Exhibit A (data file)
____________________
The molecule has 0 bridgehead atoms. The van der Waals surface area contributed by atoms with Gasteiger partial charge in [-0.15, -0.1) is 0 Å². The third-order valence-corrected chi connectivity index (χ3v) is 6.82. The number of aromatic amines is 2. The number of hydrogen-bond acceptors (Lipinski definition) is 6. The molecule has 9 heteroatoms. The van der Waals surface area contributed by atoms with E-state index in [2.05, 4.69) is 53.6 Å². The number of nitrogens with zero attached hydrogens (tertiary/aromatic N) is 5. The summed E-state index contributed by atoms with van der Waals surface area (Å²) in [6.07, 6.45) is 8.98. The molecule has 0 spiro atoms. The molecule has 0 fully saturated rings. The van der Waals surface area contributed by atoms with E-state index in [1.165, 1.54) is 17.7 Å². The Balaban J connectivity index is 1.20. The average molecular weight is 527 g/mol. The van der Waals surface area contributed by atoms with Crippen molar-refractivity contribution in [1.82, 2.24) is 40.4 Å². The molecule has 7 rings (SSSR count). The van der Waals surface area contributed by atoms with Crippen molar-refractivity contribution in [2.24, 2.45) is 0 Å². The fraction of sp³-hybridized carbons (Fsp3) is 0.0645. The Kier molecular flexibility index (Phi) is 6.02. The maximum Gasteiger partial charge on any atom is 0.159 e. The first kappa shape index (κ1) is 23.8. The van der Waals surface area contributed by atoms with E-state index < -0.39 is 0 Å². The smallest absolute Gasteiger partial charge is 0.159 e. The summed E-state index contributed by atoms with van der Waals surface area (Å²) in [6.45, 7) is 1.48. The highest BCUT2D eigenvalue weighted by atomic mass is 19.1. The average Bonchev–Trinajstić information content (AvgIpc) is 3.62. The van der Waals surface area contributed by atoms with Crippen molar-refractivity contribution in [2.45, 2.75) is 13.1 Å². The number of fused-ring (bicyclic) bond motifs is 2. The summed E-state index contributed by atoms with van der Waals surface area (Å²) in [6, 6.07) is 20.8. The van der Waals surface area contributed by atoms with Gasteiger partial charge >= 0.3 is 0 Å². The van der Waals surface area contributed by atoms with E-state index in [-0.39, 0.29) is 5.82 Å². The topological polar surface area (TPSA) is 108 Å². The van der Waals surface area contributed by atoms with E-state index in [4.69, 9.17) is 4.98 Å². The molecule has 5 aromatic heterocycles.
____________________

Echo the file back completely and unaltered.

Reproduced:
The molecule has 0 bridgehead atoms. The van der Waals surface area contributed by atoms with Gasteiger partial charge in [-0.15, -0.1) is 0 Å². The third-order valence-corrected chi connectivity index (χ3v) is 6.82. The number of aromatic amines is 2. The number of hydrogen-bond acceptors (Lipinski definition) is 6. The molecule has 9 heteroatoms. The van der Waals surface area contributed by atoms with E-state index in [2.05, 4.69) is 53.6 Å². The number of nitrogens with zero attached hydrogens (tertiary/aromatic N) is 5. The summed E-state index contributed by atoms with van der Waals surface area (Å²) in [6.07, 6.45) is 8.98. The molecule has 0 spiro atoms. The molecule has 0 fully saturated rings. The van der Waals surface area contributed by atoms with E-state index in [1.165, 1.54) is 17.7 Å². The Balaban J connectivity index is 1.20. The average molecular weight is 527 g/mol. The van der Waals surface area contributed by atoms with Crippen molar-refractivity contribution in [1.82, 2.24) is 40.4 Å². The molecule has 7 rings (SSSR count). The van der Waals surface area contributed by atoms with Crippen molar-refractivity contribution in [2.24, 2.45) is 0 Å². The fraction of sp³-hybridized carbons (Fsp3) is 0.0645. The Kier molecular flexibility index (Phi) is 6.02. The maximum Gasteiger partial charge on any atom is 0.159 e. The first kappa shape index (κ1) is 23.8. The van der Waals surface area contributed by atoms with E-state index < -0.39 is 0 Å². The smallest absolute Gasteiger partial charge is 0.159 e. The summed E-state index contributed by atoms with van der Waals surface area (Å²) in [6.45, 7) is 1.48. The highest BCUT2D eigenvalue weighted by atomic mass is 19.1. The average Bonchev–Trinajstić information content (AvgIpc) is 3.62. The van der Waals surface area contributed by atoms with Crippen molar-refractivity contribution in [2.45, 2.75) is 13.1 Å². The number of fused-ring (bicyclic) bond motifs is 2. The summed E-state index contributed by atoms with van der Waals surface area (Å²) in [6, 6.07) is 20.8. The van der Waals surface area contributed by atoms with Gasteiger partial charge >= 0.3 is 0 Å². The van der Waals surface area contributed by atoms with E-state index in [-0.39, 0.29) is 5.82 Å². The topological polar surface area (TPSA) is 108 Å². The van der Waals surface area contributed by atoms with E-state index in [4.69, 9.17) is 4.98 Å². The molecule has 5 aromatic heterocycles.